And what of those without power, wealth or influence?

I always like to include a raft of characters who inhabit the darker recesses of late medieval society at its lower levels. In this book the focus is on London, so we have an array of town-dwelling common folk: humble archers and men at arms, serving girls and whores. These people also had a part to play in events though they existed in a sort of parallel universe.

Their struggle for survival had more to do with scratching out a living in a brutal world of filth, poverty and crime than worrying about who would be the next king. Most knew their place and their place was at the bottom of the heap. Yet in every important event these people are there; they are involved – required even - if political actions are to have any substance or meaning.

While I have sought to provide an outcome as far as the princes are concerned and have tried to give some context and explanation for the motives of several key political players, this is a work of fiction, not history.

As someone who has studied exhaustively and taught the events of this period over decades, I think I can reasonably claim to know a little about it. Do I believe this is how it might have happened in 1483? Aside from the fictional elements of my story, yes, I do, but I do not claim to be ‘right’ – because no-one can!

Derek Birks
Derek was born in Hampshire in England but spent his teenage years in Auckland, New Zealand, where he still has strong family ties. On his return to England, after eight years abroad, he read history at Reading University.
As long as he can remember, Derek has loved books and he always wanted to write. By the age of 17, he was writing stories, songs, poetry – in fact virtually anything. Inevitably, after university, work and family life took precedence and for many years he taught history in a secondary school. Though he enjoyed teaching immensely, he also found a creative outlet in theatrical activities: stage-managing musicals and outdoor Shakespeare, including a performance of Henry VIII for the Queen’s Silver Jubilee in 1977 at Windsor Castle.
In 2010 Derek took early retirement to concentrate on writing. He aims to write action-packed fiction, rooted in accurate history. Though he is interested in everything historical, his particular favourite is the late medieval period. So far he has completed one 4-book series, entitled Rebels and Brothers, which is set during the Wars of the Roses and he has now embarked on another Wars of the Roses series: The Craft of Kings. The series begins with Scars from the Past.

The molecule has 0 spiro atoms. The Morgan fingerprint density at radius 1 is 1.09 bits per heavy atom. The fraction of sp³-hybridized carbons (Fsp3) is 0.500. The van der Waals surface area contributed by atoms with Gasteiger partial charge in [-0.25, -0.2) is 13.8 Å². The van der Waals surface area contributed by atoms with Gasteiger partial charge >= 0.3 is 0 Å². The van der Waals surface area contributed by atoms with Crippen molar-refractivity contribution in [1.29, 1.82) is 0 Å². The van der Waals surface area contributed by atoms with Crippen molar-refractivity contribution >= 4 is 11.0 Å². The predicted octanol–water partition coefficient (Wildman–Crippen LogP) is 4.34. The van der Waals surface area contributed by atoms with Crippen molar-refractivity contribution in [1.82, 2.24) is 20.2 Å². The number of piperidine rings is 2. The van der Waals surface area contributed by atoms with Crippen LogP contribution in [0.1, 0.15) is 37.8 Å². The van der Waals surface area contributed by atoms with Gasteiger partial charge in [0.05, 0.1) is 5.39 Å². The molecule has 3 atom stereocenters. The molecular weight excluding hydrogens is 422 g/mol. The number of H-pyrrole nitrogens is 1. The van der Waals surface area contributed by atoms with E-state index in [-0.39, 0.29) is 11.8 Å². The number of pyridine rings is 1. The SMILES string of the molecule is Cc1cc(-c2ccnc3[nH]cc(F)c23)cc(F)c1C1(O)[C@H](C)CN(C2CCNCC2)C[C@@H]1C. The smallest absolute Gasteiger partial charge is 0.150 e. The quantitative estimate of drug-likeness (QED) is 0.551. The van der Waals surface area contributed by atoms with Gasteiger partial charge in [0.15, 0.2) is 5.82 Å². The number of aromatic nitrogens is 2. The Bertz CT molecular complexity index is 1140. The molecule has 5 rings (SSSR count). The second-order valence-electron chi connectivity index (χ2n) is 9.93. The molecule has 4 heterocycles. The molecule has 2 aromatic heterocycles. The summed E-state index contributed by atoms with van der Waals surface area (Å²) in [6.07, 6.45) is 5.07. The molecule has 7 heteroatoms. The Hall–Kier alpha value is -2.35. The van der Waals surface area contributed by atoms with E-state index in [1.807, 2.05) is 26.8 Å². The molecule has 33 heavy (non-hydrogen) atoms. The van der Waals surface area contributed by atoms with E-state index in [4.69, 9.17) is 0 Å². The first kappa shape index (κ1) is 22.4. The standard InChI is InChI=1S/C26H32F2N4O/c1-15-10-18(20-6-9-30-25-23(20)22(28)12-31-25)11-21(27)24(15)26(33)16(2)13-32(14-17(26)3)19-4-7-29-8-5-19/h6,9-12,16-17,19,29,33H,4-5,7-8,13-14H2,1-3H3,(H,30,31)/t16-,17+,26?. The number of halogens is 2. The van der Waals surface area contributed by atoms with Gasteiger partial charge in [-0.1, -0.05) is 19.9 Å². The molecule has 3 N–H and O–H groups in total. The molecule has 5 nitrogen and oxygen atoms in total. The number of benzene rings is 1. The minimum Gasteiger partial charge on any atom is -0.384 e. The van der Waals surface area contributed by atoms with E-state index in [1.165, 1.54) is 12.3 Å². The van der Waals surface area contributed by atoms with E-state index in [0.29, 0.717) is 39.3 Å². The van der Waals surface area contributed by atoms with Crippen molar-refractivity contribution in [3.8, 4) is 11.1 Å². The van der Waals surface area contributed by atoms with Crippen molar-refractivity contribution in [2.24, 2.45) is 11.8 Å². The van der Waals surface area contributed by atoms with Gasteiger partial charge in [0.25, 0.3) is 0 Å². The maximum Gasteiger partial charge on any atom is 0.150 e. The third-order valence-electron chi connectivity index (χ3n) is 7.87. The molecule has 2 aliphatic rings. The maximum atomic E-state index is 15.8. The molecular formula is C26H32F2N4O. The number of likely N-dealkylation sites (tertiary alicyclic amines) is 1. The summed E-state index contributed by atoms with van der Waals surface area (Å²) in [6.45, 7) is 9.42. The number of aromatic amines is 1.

‘As with all good historical fiction, the reader learns fascinating period detail while being entertained by an experienced author who knows his trade.’  Historical Novel Society review of Scars from the Past

Apart from his writing, he enjoys travelling – often to carry out research for his books - and also spends his time gardening, walking and taking part in archaeological digs.
You can find Derek...
Twitter  Website  Blog  Facebook Amazon author page 

The Blood of Princes

A savage tale of love, treason and betrayal.
A bloody struggle for power at the heart of the royal court.

In April 1483, the sudden death of King Edward IV brings his twelve year old son to the throne.
Restless young lord and ex-mercenary John Elder is newly-appointed to the service of Edward, Prince of Wales, and charged with the boy’s safety. His first task, escorting the new king to London for his coronation, seems a simple one but the accession of a boy king raises concerns among the leading noblemen of the land.
As old jealousies and feuds are rekindled, the new king’s uncle, Richard, Duke of Gloucester, seizes control and plunges the kingdom into crisis. But is Gloucester young Edward’s enemy, or saviour?
While John, outlawed and trapped, must wait to see how events unfold, other members of the battle-scarred Elder family are drawn, one by one, into his conspiracy. Soon they are mired so deep in the murky underbelly of London society, that there seems no hope of escape from the tangle of intrigue and murder.
In the end, all lives will hang upon the outcome of a daring incursion into the Tower of London itself.


  1. This period of history continues to fascinate. So many theories as to what happened to the Princes in the Tower, I wonder if we will ever discover the truth.

  2. Probably not, Mary Anne, but many thanks for having me on your blog today!

  3. Gosh. This isintriguing. I love the idea of a fictional family. I absolutely want to read this but most likely such start with the first in the series. I have alist to read and absolutely these books are there.


See you on your next coffee break!
Take Care,
Mary Anne xxx